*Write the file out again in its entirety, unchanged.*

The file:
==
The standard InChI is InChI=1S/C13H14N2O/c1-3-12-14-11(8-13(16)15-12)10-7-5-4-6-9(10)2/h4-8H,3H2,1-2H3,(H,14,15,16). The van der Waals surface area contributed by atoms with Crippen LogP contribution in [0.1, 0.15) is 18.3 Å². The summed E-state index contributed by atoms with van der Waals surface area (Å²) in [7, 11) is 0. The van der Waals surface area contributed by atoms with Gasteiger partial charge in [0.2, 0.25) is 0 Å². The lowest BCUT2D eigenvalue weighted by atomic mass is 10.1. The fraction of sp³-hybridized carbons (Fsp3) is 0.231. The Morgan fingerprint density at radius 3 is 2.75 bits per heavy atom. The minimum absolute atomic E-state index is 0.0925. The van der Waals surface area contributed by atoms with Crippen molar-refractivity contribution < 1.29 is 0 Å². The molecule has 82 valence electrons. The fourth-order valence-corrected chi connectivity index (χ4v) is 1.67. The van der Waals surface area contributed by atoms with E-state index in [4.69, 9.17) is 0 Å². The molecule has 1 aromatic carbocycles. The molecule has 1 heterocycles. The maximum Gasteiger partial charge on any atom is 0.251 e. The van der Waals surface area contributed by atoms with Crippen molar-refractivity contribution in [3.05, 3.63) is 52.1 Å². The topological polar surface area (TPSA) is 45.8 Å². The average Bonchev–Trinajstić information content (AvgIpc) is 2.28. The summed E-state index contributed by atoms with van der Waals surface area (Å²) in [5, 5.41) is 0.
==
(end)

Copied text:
The standard InChI is InChI=1S/C13H14N2O/c1-3-12-14-11(8-13(16)15-12)10-7-5-4-6-9(10)2/h4-8H,3H2,1-2H3,(H,14,15,16). The van der Waals surface area contributed by atoms with Crippen LogP contribution in [0.1, 0.15) is 18.3 Å². The summed E-state index contributed by atoms with van der Waals surface area (Å²) in [7, 11) is 0. The van der Waals surface area contributed by atoms with Gasteiger partial charge in [0.2, 0.25) is 0 Å². The lowest BCUT2D eigenvalue weighted by atomic mass is 10.1. The fraction of sp³-hybridized carbons (Fsp3) is 0.231. The Morgan fingerprint density at radius 3 is 2.75 bits per heavy atom. The minimum absolute atomic E-state index is 0.0925. The van der Waals surface area contributed by atoms with Crippen molar-refractivity contribution < 1.29 is 0 Å². The molecule has 82 valence electrons. The fourth-order valence-corrected chi connectivity index (χ4v) is 1.67. The van der Waals surface area contributed by atoms with E-state index in [4.69, 9.17) is 0 Å². The molecule has 1 aromatic carbocycles. The molecule has 1 heterocycles. The maximum Gasteiger partial charge on any atom is 0.251 e. The van der Waals surface area contributed by atoms with Crippen molar-refractivity contribution in [3.05, 3.63) is 52.1 Å². The topological polar surface area (TPSA) is 45.8 Å². The average Bonchev–Trinajstić information content (AvgIpc) is 2.28. The summed E-state index contributed by atoms with van der Waals surface area (Å²) in [5, 5.41) is 0.